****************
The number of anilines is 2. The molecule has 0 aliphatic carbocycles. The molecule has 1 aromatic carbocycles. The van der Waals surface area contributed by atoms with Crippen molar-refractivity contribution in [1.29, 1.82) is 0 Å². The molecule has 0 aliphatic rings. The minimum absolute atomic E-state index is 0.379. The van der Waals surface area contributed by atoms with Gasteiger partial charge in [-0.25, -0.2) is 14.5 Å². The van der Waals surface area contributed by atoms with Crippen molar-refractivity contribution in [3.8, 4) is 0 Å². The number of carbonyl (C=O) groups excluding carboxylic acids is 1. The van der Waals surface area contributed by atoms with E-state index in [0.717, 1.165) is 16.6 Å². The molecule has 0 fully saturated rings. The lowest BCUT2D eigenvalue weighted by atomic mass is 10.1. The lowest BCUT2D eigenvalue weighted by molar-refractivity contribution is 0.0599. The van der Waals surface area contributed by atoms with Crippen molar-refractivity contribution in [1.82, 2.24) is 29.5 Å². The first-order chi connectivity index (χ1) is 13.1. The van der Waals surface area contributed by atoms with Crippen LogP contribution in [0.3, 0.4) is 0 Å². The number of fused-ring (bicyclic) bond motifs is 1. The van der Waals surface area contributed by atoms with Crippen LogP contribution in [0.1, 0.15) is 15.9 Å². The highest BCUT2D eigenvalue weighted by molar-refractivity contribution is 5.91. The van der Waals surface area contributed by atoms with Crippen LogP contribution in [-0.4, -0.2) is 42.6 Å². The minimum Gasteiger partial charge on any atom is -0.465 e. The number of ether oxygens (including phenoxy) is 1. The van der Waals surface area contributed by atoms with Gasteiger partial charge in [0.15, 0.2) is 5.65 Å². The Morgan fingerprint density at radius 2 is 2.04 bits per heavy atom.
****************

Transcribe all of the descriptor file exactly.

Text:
The number of anilines is 2. The molecule has 0 aliphatic carbocycles. The molecule has 1 aromatic carbocycles. The van der Waals surface area contributed by atoms with Crippen molar-refractivity contribution in [1.29, 1.82) is 0 Å². The molecule has 0 aliphatic rings. The minimum absolute atomic E-state index is 0.379. The van der Waals surface area contributed by atoms with Gasteiger partial charge in [-0.25, -0.2) is 14.5 Å². The van der Waals surface area contributed by atoms with Crippen molar-refractivity contribution in [3.8, 4) is 0 Å². The number of carbonyl (C=O) groups excluding carboxylic acids is 1. The van der Waals surface area contributed by atoms with E-state index in [0.717, 1.165) is 16.6 Å². The molecule has 0 fully saturated rings. The lowest BCUT2D eigenvalue weighted by atomic mass is 10.1. The lowest BCUT2D eigenvalue weighted by molar-refractivity contribution is 0.0599. The van der Waals surface area contributed by atoms with Crippen molar-refractivity contribution in [1.82, 2.24) is 29.5 Å². The first-order chi connectivity index (χ1) is 13.1. The van der Waals surface area contributed by atoms with Crippen LogP contribution in [0.3, 0.4) is 0 Å². The number of fused-ring (bicyclic) bond motifs is 1. The van der Waals surface area contributed by atoms with Crippen LogP contribution in [0.1, 0.15) is 15.9 Å². The highest BCUT2D eigenvalue weighted by molar-refractivity contribution is 5.91. The van der Waals surface area contributed by atoms with Crippen LogP contribution in [-0.4, -0.2) is 42.6 Å². The minimum Gasteiger partial charge on any atom is -0.465 e. The number of ether oxygens (including phenoxy) is 1. The van der Waals surface area contributed by atoms with Gasteiger partial charge in [0.15, 0.2) is 5.65 Å². The Morgan fingerprint density at radius 2 is 2.04 bits per heavy atom.